Can you tell us a little bit about your next project?

Sonata is the story of a world class concert artist who falls in love with a Vancouver cop. There is a jewel heist, attempted murder and general mayhem before our hero and heroine finally get together.

What about your off-writing time? Any special hobbies or interests you’d like to share?

Travel. I love to travel. I enjoy being surrounded by cultures and languages other than my own.

Coffee or Tea?

Coffee—the kind the Italians call “cappuccino oscuro” Dark Cappuccino. A Cappuccino made with a double espresso and topped with the foam of milk—not actual milk, just the foam.

Blair, thanks so much for letting us have a glimpse into your writing world!

(Photo credits: Photo of St. Eustacius: Walter Hellebrand from Wikimedia Commons, Diagram of the slave ship is from the Archives of the Library of Congress and is in the Public Domain.)

Delighting In Your Company

If the phrase “delighting in your company” sounds familiar, it should. It’s from one of the most persistent ballads in the English language. Still stumped?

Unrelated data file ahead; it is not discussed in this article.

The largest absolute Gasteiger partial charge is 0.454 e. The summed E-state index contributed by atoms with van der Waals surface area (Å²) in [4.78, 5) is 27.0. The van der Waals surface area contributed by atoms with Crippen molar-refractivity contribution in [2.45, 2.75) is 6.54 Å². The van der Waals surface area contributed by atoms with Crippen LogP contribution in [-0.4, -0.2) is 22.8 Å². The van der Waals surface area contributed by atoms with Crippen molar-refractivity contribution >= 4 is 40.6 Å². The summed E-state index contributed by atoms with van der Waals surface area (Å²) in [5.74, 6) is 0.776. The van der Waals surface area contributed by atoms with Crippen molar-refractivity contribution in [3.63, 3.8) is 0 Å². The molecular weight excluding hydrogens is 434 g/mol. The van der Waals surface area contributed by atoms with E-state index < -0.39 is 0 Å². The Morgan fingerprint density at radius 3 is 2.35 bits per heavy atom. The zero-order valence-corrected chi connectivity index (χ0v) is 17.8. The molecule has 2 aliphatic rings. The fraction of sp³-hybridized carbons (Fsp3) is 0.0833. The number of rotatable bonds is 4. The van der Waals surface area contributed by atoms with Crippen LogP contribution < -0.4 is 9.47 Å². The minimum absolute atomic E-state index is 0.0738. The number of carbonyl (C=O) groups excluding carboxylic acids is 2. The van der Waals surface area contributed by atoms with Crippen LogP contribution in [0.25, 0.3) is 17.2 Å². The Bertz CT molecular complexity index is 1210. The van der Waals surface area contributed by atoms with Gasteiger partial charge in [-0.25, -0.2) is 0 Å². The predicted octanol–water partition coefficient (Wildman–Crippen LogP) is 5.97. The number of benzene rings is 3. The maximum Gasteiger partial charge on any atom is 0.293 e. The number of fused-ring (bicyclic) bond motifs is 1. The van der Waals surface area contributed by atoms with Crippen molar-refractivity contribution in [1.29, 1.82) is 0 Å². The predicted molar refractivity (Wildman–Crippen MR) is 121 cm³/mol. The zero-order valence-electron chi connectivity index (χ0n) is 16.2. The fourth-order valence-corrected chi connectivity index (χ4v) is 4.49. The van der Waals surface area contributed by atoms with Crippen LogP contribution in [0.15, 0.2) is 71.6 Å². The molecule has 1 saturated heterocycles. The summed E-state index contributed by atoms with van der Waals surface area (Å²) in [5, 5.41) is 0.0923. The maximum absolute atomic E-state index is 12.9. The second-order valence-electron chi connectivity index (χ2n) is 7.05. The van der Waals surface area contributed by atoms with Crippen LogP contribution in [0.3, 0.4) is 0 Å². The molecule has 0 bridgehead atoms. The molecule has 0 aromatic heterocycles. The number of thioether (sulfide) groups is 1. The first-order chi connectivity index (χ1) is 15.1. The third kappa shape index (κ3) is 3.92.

It’s Greensleeves.

And the story, Delighting in Your Company, uses the tune and the words, as it is one song that is familiar to people in both the 19th and 21st centuries.

That’s important, because Blair McDowell has created a ghost story and a time-travel story that links people and events between those two centuries.

Ms McDowell interweaves the history and beliefs of the Caribbean, a stinging rebuke against the “Triangle Trade” of the 17th and 18th centuries, and a bittersweet love story that changes history. Because history needed a “cosmic kick in the pants”.